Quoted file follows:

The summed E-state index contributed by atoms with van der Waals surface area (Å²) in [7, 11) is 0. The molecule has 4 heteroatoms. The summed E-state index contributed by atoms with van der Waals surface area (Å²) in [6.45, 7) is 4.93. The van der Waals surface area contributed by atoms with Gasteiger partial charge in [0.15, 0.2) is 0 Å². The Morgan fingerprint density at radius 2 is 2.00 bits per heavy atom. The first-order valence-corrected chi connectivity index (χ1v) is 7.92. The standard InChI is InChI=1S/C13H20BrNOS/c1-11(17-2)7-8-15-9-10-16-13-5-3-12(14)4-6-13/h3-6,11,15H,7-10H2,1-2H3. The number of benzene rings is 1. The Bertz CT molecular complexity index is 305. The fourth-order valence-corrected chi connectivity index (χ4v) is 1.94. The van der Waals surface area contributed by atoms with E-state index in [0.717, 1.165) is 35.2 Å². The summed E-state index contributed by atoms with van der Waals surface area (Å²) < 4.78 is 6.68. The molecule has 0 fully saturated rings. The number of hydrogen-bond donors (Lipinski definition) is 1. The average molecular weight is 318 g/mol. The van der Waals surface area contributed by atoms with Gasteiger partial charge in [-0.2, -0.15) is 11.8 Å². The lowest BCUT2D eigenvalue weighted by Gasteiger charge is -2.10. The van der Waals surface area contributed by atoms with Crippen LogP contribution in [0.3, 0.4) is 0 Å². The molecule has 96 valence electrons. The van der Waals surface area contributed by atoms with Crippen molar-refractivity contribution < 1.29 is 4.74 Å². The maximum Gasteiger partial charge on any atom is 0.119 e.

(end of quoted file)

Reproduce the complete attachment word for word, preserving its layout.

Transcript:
The summed E-state index contributed by atoms with van der Waals surface area (Å²) in [7, 11) is 0. The molecule has 4 heteroatoms. The summed E-state index contributed by atoms with van der Waals surface area (Å²) in [6.45, 7) is 4.93. The van der Waals surface area contributed by atoms with Gasteiger partial charge in [0.15, 0.2) is 0 Å². The Morgan fingerprint density at radius 2 is 2.00 bits per heavy atom. The first-order valence-corrected chi connectivity index (χ1v) is 7.92. The standard InChI is InChI=1S/C13H20BrNOS/c1-11(17-2)7-8-15-9-10-16-13-5-3-12(14)4-6-13/h3-6,11,15H,7-10H2,1-2H3. The number of benzene rings is 1. The Bertz CT molecular complexity index is 305. The fourth-order valence-corrected chi connectivity index (χ4v) is 1.94. The van der Waals surface area contributed by atoms with E-state index in [0.717, 1.165) is 35.2 Å². The summed E-state index contributed by atoms with van der Waals surface area (Å²) < 4.78 is 6.68. The molecule has 0 fully saturated rings. The number of hydrogen-bond donors (Lipinski definition) is 1. The average molecular weight is 318 g/mol. The van der Waals surface area contributed by atoms with Gasteiger partial charge in [-0.2, -0.15) is 11.8 Å². The lowest BCUT2D eigenvalue weighted by Gasteiger charge is -2.10. The van der Waals surface area contributed by atoms with Crippen LogP contribution in [0.3, 0.4) is 0 Å². The molecule has 96 valence electrons. The van der Waals surface area contributed by atoms with Crippen molar-refractivity contribution < 1.29 is 4.74 Å². The maximum Gasteiger partial charge on any atom is 0.119 e.